There is increasing discussion today, especially within women’s media, about the need to collaborate over compete. As an athlete and gamer, where competition most likely means something very different, how do you define healthy competition versus it being something divisive?

MT: I think learning that there’s enough for everybody was a very big lesson in life. The world is abundant and there’s opportunities everywhere, you just need to know where to look and put that responsibility back on yourself. Embracing everyone’s talents, no matter if they are similar or different than yours, is super important and at the end of the day, makes everything so much easier. You know the saying, a rising tide lifts all boats!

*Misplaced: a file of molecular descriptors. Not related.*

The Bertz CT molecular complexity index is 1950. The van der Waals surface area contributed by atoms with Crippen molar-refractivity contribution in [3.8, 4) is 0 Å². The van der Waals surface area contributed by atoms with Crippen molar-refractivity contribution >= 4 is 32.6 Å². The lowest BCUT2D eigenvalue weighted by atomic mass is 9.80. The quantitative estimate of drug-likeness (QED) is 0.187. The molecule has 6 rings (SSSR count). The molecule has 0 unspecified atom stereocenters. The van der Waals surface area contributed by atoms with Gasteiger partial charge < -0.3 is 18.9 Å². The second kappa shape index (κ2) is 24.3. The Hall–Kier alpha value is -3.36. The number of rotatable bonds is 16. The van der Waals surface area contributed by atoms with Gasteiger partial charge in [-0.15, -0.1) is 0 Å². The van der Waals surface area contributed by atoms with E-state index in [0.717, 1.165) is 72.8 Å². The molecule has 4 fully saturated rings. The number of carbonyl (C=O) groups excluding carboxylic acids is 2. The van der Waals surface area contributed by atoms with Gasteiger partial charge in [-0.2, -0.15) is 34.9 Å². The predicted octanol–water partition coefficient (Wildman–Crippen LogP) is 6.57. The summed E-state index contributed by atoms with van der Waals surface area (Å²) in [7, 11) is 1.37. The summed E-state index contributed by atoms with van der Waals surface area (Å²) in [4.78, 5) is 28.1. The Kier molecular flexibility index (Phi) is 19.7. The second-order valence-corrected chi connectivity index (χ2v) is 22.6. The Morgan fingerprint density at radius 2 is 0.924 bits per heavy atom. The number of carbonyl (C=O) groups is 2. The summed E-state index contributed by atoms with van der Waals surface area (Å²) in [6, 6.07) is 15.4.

So many young women today feel like they need to know right now what to do with their lives and feel the pressure to be immediately successful at it. How would you encourage a younger generation to take their time building a career?

MT: I think it’s important to shift your perspective and realize that what you see online is not a perfect representation of someone’s life, career or happiness. We all fail on a regular basis and it’s so important to embrace and learn from that. Personally, I’m a late bloomer and didn’t even start figuring things out until I was 25. Some people figure things out when they’re 8; sometimes they’re 55. As long as you’re continually striving for what you’re passionate about, showing up, and being open to opportunities even if they don’t immediately look golden, you’ll do just fine. And also, don’t be a jerk.

What surprise pathways have your dreams taken you on?

Catch Mari on MariCraft